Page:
Strangers love babies. Clerks at the supermarket, nurses at my grandmother’s nursing home and even the mail carrier stop to see the baby. They all coo, they smile and they chat me up. Babies are instant conversation starters. This is a wonderful thing especially for us moms that start to go stir crazy from being home all day long. After eleven weeks, I started having conversations with my parakeets, in addition to the baby and the three cats. Sometimes it is nice to make small talk with another adult because it forces me to speak normally instead of using that singsong-y baby voice I’ve perfected at home.
A few weeks ago I was at Babies R Us buying some new faster flowing nipples (when three ounces took twenty minutes to go down I knew it was time) and the young female cashier commented on how cute my baby was and asked me, very kindly, “How old is he?”
I glanced over to my daughter who was strapped in her carseat. Her pink carseat. She had on hot pink pants, pink socks and a colored onesie.
“SHE is eight weeks old,” I replied, stressing the she.
I admit that I was annoyed by the mere fact that this young girl thought my baby was a boy. I mean, c’mon people, she was wearing all pink!
Fast forward to last week when I was at Wal-Mart looking for more nightgowns. With the warm summer weather I found that the sleep and plays are just too warm when I am still swaddling so I use the nightgowns with the elastic on the bottom. Plus, these are SO much easier if I need to change a diaper in the wee hours of the morning.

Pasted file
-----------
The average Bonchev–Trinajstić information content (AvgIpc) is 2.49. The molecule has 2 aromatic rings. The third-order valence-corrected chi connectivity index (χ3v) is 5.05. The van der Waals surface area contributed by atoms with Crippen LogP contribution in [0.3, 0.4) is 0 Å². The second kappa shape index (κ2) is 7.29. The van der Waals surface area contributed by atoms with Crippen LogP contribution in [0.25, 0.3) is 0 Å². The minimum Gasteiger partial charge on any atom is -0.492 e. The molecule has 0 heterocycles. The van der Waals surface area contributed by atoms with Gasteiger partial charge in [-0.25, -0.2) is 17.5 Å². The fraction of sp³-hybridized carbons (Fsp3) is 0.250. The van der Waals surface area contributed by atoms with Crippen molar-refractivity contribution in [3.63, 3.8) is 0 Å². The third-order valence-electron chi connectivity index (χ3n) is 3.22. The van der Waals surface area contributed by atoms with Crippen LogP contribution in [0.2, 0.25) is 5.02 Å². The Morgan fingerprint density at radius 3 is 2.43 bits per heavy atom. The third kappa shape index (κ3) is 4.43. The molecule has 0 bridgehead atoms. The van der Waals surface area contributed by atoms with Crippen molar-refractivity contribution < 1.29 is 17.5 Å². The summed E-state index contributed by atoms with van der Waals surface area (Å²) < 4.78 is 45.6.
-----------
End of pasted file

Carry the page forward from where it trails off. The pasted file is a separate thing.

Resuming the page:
I found my Gerber nightgowns but there was a problem. There were only “boy” nightgowns left. The two-pack contained one blue and green striped nightgown and one blue nightgown that featured a helicopter on the breast. The girl pack I had at home was pink and had hearts on the breast.
I hesitated for a moment wondering what people would think if I dared to dress by daughter in boy clothes.
And then, after a sudden realization, I popped my chesticles out and said to myself screw everyone else. What if blue turns out to be her favorite color? What if she would rather play with toy helicopters than dolls? Who cares what she wears as long as she is happy. I threw the nightgowns in the cart, right on top of my groceries, and walked proudly to the check-out line.
And in the back of my mind I started to wonder when the world would begin to get over the girl = pink and boy = blue phenomenon. When my daughter grows up and starts to choose her own clothing I hope she doesn’t not feel pressured to dress a certain way because of her gender. I hope that she chooses what she wants and does not feel ashamed of that decision.
Packed away in her closet are the toys we’ve saved from our childhood or that we’ve purchased for when she is older. There are Legos (and not the pink ones), a train set and a Victorian Playmobile house with all the furniture and people. Yes, she is a girl, but it does not all have to be dolls and Easy Bake ovens. But if that is what she grows up to like, then it can be.
Last night I dressed my daughter in her blue nightgown with a helicopter on it and wrapped her up in her whale-print swaddle. And guess what? She didn’t care.
I hope that as she grows older people become more accepting of the individuality of others and less reliant on gender-specific clothing and toys. Gender is what society makes of it and as we have seen on the news lately, for some people gender is not static, but something that can change.
Maybe we can just let everyone else be happy and not make judgements on what others’ choose to do, wear or what toys children play with. That would be a nice change, now wouldn’t it?